Asking for a table for one doesn’t make you lame—judging someone for it kinda does

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This has happened to me on multiple occasions and I’ve never fully understood why. As a preface, I lack any sort of culinary skill unless it involves smothering something in pesto, and will frequently crave Vietnamese/Thai/Indian/anything my meatloaf makin’ mother could never teach me to prepare. I also don’t have a large network of dining companions in this lil town, as I am no longer a student, I work out of a home office with my only coworker (read: boss) sitting two feet away, and am generally too out of sorts at bars to make friendships that last longer than a trip to the ladies’ room.

Which leads me to last Monday night, when I decided to treat myself and walk downtown to a sushi restaurant I’d seen in passing. My newfound appreciation for raw fish wrapped in questionable items has been both a blessing and a curse, and when that dragon roll seductress calls, I am helpless to deny her. I’m waiting patiently at the door to be seated when a chipper hostess skips over to assist me. Her eyes flit past the doorway, register that I am in fact alone, and suddenly her once perky expression is clouded with concern.

“So, do you want to sit at, like… the bar?”

Now, I have no problem sitting at the bar—keeps me close to my booze & food, which is A-OK in my book. But it was the way she led me to a single chair toward the back of the room that irked me. Like she was embarrassed for me that my only company for the evening was Victor the sous chef. Like I was some sort of pariah for asking to sit among the only two other couples in the restaurant.

From a monetary perspective I can understand her disappointment. One customer is probably less likely to order or tip as lavishly as a larger party. But A. Most waiters strongly underestimate my appetite, and B. I’m actually more likely to tip incorrectly AKA more generously without the pressure of trying to divide the tab between X number of friends. I dare say my bottomless stomach and poor mental math abilities make me just as valuable as any other group of patrons. Why should it matter if I’m eating by myself? It certainly spares her the effort of describing the obscure specials no one is ever interested in hearing.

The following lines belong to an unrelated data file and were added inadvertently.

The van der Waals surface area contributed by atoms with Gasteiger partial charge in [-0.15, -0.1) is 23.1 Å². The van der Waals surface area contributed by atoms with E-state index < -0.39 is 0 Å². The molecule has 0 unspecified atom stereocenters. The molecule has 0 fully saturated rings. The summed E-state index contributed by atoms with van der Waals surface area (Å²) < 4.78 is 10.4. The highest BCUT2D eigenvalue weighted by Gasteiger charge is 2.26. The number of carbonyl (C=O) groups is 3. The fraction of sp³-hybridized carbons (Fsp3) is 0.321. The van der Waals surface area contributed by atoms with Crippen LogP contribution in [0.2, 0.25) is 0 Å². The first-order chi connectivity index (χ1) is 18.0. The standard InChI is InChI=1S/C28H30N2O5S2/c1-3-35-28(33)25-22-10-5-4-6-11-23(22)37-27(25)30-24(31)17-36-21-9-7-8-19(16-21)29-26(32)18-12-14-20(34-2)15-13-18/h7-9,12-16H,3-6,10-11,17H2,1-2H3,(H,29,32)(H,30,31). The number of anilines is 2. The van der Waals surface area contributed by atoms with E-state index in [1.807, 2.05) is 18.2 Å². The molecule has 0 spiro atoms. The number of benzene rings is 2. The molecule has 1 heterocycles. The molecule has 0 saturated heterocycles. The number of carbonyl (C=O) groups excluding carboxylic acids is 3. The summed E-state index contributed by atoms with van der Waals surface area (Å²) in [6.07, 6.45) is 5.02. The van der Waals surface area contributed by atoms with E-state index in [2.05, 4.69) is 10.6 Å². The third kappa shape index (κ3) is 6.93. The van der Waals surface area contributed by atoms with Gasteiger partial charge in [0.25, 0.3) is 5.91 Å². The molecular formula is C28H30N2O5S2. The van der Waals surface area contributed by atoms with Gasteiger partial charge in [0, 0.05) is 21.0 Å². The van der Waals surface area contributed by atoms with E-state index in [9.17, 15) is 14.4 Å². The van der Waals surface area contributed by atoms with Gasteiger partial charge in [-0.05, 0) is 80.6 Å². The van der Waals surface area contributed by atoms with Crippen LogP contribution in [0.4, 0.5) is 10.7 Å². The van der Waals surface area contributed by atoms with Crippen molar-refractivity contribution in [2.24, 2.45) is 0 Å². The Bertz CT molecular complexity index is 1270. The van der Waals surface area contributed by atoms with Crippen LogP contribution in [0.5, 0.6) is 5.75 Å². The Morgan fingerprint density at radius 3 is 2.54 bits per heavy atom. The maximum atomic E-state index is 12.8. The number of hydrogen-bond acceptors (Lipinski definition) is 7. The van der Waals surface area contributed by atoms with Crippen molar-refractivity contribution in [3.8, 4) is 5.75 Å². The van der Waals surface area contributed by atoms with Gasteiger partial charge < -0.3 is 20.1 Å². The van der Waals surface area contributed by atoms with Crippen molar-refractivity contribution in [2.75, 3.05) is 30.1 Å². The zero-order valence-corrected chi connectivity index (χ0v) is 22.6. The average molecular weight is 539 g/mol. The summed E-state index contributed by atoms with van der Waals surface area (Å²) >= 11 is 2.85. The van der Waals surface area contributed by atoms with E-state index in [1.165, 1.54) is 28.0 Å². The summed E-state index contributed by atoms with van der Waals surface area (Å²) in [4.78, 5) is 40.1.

I have no qualms about doing things solo. I’m fantastic company. I think a lot of people don’t like to be alone because they automatically associate it with loneliness, but that’s not necessarily the case. Certain activities are so much better when your only responsibility is Número Uno. Shopping becomes an opportunity to actually go to the stores you like rather than wandering aimlessly repeating where do you wanna go iunno where do you wanna go. Seeing a movie at the theater is suddenly cheap and much less embarrassing if you happen to suffer from mild narcolepsy. And let’s face it—there are few things in life more satisfying than solitary struttin’ down the street with a double scoop waffle cone and knowing you are the sole reason five more people are about to go buy some ice cream. Asking for a single table at a restaurant isn’t as if I’m asking to rent a tandem bike or purchasing a couple’s massage so my aura can have some extra breathing room. It also doesn’t mean I’m incapable of snagging a dinner date or engaging in semi-polite conversation with another human being. It simply means I am hungry and would like a setting more atmospheric than my kitchen counter.

Sure, there are some activities I prefer to have company for. Foreplay, for example, is a whole lot sexier with another body present. My grandmother’s house is infinitely less insufferable with my mother there as a distraction. It’s OK to want another person by your side to make these things more pleasant. But loneliness doesn’t always come from being physically by yourself. There have been times when I’ve felt incredibly lonely even while surrounded by wonderful friends and family. I have felt unloved and empty even as someone is looking me in the eye and telling me how much they care. I have been at parties and stood paralyzed because somehow everyone else managed to find makeshift besties within two seconds upon entering. It’s an awful feeling, this loneliness thing, but when it comes I try to remind myself my life is full and often beautiful, and that this icky, no good, simultaneously irrational & justifiable moment will pass, just like it always has. I remind myself that if I’m content in my own thoughts and comfortable with both my inner silences and chaos, the external things don’t make much of a difference. It’s not always easy—in fact it’s often freaking impossible—but liking yourself is one of the best ways to stop feeling so isolated. You can either wait for someone to extend you an invitation to their party, or you can start embracing the one that’s already goin’ on in your own kooky head. And trust me, the latter has a lot more perks than the occasional brilliant/exotically accented internal monologue.

I’m not saying you should ditch all your social contacts and adopt an anti-social nomadic lifestyle. I’m just encouraging you to do things you love doing—even if it’s stuffing yourself with tempura in the back of an empty sushi bar—regardless of whether or not someone else joins you for the ride. You’re stuck with yourself for a pretty long time. Might as well enjoy the company.

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